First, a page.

After a day and a half at Frankfort, we set out to Luddington State Park about 48 miles south to climb 130 steps to the top of Michigan’s tallest lighthouse, the Big Sable Point Light. The waves were fairly tame that morning, but we still took it slow to conserve gas. We planned to spend the night at a marina in Luddington, where we could see the Badger again. A 1950s era, steam engine car ferry, which we encountered entering the harbor of Manitowoc, WI.

S. S. Badger

The wind picked up, creating bigger waves, which kept us at our slow pace. The hazy sky made the sightseeing bland, not as crisp as the previous days. But even with these conditions we were able to admire the dunes marking the shoreline of Lake Michigan.

After lunch, we were closing in on our destination. I had a bit of a headache, and was beginning to wonder if it was such a good idea to anchor offshore in 1-2 feet waves, while we wandered up to the lighthouse.

Les thought it was doable. I was hesitant. I was in unknown territory. Was it okay to anchor offshore from a state park? Would we get in trouble? (Irrational fears, I know.) But my biggest question centered on a trust issue? Would the anchor hold?

We dropped the anchor in three feet of turbulent water. The boat was rocking erratically and I was panicking. The boat was doing its job. The waves were being waves, but I just didn’t believe that the anchor would hold the boat in one spot. Les reassured me that it would be fine. So I reluctantly climbed off the boat into the lake and waded to shore, while our dear boat was tossing in the waves.
I revoiced my concern about whether the anchor would really hold. Les nonchalantly remarked, “It held the last sixty times we used it, why would it not hold this time?”
I mumbled, “I dunno.” We continued our walk up the beach to the lighthouse.

We climbed up the 130 steps, enjoyed spectacular views, saw our boat rolling gently on the waves from high above the lake . After viewing the vast landscape, we climbed back down the 130 steps, and headed back along the shore to the boat, which was right where we left it.


Our anchor held!

Monday, October 29, 2012

Abide:To Continue in a Place

As the 31 Day Challenge comes to an end, I have decided to bring to a close the Intuion Diaries series. Over the next three days, join me as I retell the last days of our summer adventure, boating around Lake Michigan. To read from the beginning of the series check out the tab, Intuition Diairies.

The last week of vacation offered many opportunities to Abide, Trust and linger in a Retreat state of mind.

The crew’s life…consisted of long monotonous days
interrupted by times of extreme excitement and danger.”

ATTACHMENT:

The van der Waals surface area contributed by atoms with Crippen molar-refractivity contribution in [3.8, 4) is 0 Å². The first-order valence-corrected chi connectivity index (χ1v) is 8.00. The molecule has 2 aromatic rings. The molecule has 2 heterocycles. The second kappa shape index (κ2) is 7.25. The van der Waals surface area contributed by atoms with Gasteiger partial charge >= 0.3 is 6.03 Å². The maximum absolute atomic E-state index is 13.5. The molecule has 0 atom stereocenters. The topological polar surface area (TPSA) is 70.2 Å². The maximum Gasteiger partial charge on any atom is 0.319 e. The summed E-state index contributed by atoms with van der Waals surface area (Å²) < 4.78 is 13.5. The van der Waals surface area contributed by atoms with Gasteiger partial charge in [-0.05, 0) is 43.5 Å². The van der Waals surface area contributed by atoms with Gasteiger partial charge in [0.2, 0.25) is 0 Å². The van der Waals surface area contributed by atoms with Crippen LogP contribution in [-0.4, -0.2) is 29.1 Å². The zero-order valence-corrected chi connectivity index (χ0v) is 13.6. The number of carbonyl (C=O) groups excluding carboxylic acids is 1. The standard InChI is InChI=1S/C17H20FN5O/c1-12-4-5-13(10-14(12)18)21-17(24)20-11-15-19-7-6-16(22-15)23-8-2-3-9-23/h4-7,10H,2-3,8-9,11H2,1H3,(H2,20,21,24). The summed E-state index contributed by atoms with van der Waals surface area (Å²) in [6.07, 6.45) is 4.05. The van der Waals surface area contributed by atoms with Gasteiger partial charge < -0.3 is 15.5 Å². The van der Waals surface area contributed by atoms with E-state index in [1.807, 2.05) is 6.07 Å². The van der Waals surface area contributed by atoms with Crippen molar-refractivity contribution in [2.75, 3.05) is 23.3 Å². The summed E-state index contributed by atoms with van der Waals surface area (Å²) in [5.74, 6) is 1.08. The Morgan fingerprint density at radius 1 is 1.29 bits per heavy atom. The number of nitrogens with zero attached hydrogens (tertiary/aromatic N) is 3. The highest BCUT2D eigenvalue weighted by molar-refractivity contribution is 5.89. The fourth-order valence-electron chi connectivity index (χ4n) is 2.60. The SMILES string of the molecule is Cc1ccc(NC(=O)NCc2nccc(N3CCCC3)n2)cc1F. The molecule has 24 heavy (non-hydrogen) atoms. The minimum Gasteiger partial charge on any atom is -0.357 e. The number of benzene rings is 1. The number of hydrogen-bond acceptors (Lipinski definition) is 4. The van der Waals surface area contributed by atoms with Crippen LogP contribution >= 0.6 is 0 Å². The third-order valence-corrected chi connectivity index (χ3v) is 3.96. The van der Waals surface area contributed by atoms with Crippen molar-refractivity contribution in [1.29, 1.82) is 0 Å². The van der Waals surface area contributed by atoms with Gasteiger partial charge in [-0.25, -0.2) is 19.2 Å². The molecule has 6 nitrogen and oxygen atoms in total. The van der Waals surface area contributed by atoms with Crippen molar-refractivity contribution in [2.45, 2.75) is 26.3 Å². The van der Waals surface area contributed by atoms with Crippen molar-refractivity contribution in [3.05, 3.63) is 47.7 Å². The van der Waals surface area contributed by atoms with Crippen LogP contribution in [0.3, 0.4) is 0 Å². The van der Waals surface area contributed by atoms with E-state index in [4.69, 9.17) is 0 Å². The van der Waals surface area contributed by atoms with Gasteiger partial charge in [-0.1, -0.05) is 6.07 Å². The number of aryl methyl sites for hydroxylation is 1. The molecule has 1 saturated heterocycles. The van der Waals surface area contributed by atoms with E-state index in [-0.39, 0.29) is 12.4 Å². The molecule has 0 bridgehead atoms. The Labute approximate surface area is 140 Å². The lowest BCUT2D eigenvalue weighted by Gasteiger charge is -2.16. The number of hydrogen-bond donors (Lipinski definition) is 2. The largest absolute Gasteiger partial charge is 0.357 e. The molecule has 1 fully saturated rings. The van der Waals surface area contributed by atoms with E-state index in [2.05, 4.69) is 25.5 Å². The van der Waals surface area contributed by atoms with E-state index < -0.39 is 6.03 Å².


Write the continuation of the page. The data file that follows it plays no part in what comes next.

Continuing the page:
(A description on a sign outside of the U.S. Life Saving Service building
 in historic Elberta, MI)

Cruising in a boat can become monotonous, but we were always on the alert for changes in the weather.

From Charlevoix, we planned on travelling about forty miles and anchoring off near South Manitou Island, part of the Sleeping Bear Dunes National Park. We were getting reports that the wind was about to switch from NE to SW and get stronger. (It amazes me how aware one needs to be of wind direction, when travelling upon the water. I never knew the wind changed direction so often.)

Heading south along the eastern shore of Lake Michigan, we stopped at Leland for lunch, to buy groceries and to tour their historic Fishtown.
Nestled on the inlet these little shanties still remain, a gathering place where fisherman for many years processed their daily catch. Today, the buildings house trendy little shops. One of the huts still smokes fish and sells it to the tourists.

Upon arriving in Leland, the harbor master mentioned that the weather was going to turn snotty. It’s a sailor term that means the winds are picking up and you best take refuge or be ready for some rough seas. This was disappointing because we really wanted to anchor out by South Manitou Island.

Because of the weather, I was getting a bit snotty. I had imagined a day of picking up groceries and then claiming our own private beach to soak up the sun, while Les grilled some burgers.

Thankfully, I have been abiding in God’s grace long enough to ask for help to redirect my attitude.

After my fussing was put aside, we  enjoyed a nice afternoon. In Leland, we ate at an outside café. I devoured a delicious tuna melt. Then we walked around the shops in Fishtown. We went our separate ways for a bit, and I met two interesting women to talk to about art and such. One a clerk at the Fishtown Pottery shop,(where they sold unique tile art made by Sporck), and the owner-creator of Fishtown Sail Co., where she re-purposed old sailcloth into cool tote bags.

Les and I met back at the grocery, stocked up and decided to brave the weather and go out to the island. On our way, we saw a lighthouse, a shipwreck from 1960, and the immense sand dunes. We anchored for awhile behind the island, wading from the boat to the beach with our chairs. Les napped, while I read. The wind was still in our favor at the time, but we didn’t feel safe spending the night out there, so late afternoon, we headed back closer to shore.

South Manitou Island, MI